Blended Families and the Value of Revocable Trusts

You may be a little bit older and wiser, but marrying again is still full of excitement and anticipation. However, second marriages, particularly if there are children involved from your previous marriage, present their own unique issues when it comes to your estate plan. Even in the best of “step-family” situations, allowing your new spouse and children to “work it out” after you have died can be a recipe for disaster.

Whether your blended family involves children from a prior marriage as well as joint children, or the introduction of a new spouse, blended families come with their own set of unique challenges. Blended families may also involve both younger and older couples, couples with a wide age gap, and nearly everyone in between.

When the new spouse is significantly younger, this sometimes means that the older spouse’s children are close in age to the younger. These relationships can cause more than just friction between the step-parent and step-children.

Most parents want to ensure that their assets will pass to their children, not their stepchildren. However, absent good estate planning, there is no guarantee that their children will inherit their assets. In fact, if the couple creates common “I love you” wills such that their assets pass to the survivor of them, there is a significant likelihood their children will be totally disinherited. This is because all of their assets will pass to the surviving spouse to do with as he or she pleases. More often than not this means excluding the stepchildren, who then receive nothing. Additionally, in Massachusetts, a surviving spouse has certain rights to claim a share of the deceased spouse’s estate, whether there is a Will or not. The law is very specific and, although your surviving spouse will not get everything, they are entitled to a large share of your estate regardless of you written wishes in your Will.

One way to address this is to utilize a Revocable Trust. A Revocable Trust is a legal document that names and authorizes a “Trustee” to hold title to and manage your assets. Usually, you name yourself as the first Trustee, allowing you to keep control of your assets during your life. You will then name a secondary Trustee to take over the trust upon your death, or should you become incompetent or incapacitated.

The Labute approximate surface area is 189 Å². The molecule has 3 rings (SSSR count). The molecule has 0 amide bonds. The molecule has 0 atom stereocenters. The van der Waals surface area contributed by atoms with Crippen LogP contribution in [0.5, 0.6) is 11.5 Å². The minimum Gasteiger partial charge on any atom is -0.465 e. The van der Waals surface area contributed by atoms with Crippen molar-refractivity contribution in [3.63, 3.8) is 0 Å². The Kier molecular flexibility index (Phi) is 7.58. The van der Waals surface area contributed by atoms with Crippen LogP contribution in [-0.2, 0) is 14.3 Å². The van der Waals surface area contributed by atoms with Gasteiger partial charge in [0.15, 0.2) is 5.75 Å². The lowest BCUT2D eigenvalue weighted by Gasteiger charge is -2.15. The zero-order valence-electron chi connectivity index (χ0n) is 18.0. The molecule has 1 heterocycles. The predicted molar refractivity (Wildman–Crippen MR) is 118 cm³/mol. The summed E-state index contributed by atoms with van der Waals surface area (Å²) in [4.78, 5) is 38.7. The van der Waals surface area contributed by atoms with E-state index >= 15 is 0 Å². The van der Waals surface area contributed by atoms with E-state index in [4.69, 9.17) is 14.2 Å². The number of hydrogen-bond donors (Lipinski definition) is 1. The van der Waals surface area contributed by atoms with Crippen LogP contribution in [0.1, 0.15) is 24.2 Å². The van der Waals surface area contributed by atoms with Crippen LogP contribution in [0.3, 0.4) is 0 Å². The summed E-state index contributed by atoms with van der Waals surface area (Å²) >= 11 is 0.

Unlike a Will, assets in a Revocable Trust will often pass to your beneficiaries quicker. In Massachusetts, the process by which your Will is probated through the courts can be lengthy, expensive and subject the estate to the rights of the surviving spouse as discussed above. Transferring assets to a trust, while you are alive, can save months of administration time and thousands in legal fees. It also removes your estate (with respect to the assets held in the Revocable Trust) from the probate process and removes the ability of the surviving spouse to claim their statutory share.

Within your Revocable Trust, you can still provide for your surviving spouse. One way is by providing an income stream to your spouse for their life and then having the remaining trust left to your children, or the beneficiaries of your choosing. Additionally, the trust can be written to allow your surviving spouse to have access to principal based on your direction. The terms of a Revocable Trusts can be written to ensure they meet your ultimate goals.

Every blended family is different. As you embark on this new and exciting path, meet with your estate planning attorney to ensure your goals are understood and minimize potential pitfalls that may arise for your family.


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For more information on Trusts, see our other blogs:

What are the Different Types of Trusts?

Trusts: Not just for the Rich and Famous